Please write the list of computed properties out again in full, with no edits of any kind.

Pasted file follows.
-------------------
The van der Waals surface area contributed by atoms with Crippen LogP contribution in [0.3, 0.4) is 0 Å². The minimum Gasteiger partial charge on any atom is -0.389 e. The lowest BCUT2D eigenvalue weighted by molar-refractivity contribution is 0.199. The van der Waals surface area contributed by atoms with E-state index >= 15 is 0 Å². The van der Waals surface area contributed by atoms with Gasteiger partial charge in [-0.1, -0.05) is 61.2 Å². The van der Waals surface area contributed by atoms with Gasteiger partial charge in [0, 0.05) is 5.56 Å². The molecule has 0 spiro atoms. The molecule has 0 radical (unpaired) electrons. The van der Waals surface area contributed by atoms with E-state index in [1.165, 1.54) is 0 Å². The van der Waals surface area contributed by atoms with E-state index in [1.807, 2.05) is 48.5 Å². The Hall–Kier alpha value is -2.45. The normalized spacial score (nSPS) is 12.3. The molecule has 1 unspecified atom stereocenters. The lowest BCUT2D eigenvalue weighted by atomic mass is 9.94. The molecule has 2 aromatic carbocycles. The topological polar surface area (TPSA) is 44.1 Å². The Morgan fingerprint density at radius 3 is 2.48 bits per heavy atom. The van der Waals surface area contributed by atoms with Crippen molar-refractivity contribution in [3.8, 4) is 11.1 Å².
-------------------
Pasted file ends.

The van der Waals surface area contributed by atoms with Crippen LogP contribution in [0.3, 0.4) is 0 Å². The minimum Gasteiger partial charge on any atom is -0.389 e. The lowest BCUT2D eigenvalue weighted by molar-refractivity contribution is 0.199. The van der Waals surface area contributed by atoms with E-state index >= 15 is 0 Å². The van der Waals surface area contributed by atoms with Gasteiger partial charge in [-0.1, -0.05) is 61.2 Å². The van der Waals surface area contributed by atoms with Gasteiger partial charge in [0, 0.05) is 5.56 Å². The molecule has 0 spiro atoms. The molecule has 0 radical (unpaired) electrons. The van der Waals surface area contributed by atoms with E-state index in [1.165, 1.54) is 0 Å². The van der Waals surface area contributed by atoms with E-state index in [1.807, 2.05) is 48.5 Å². The Hall–Kier alpha value is -2.45. The normalized spacial score (nSPS) is 12.3. The molecule has 1 unspecified atom stereocenters. The lowest BCUT2D eigenvalue weighted by atomic mass is 9.94. The molecule has 2 aromatic carbocycles. The topological polar surface area (TPSA) is 44.1 Å². The Morgan fingerprint density at radius 3 is 2.48 bits per heavy atom. The van der Waals surface area contributed by atoms with Crippen molar-refractivity contribution in [3.8, 4) is 11.1 Å².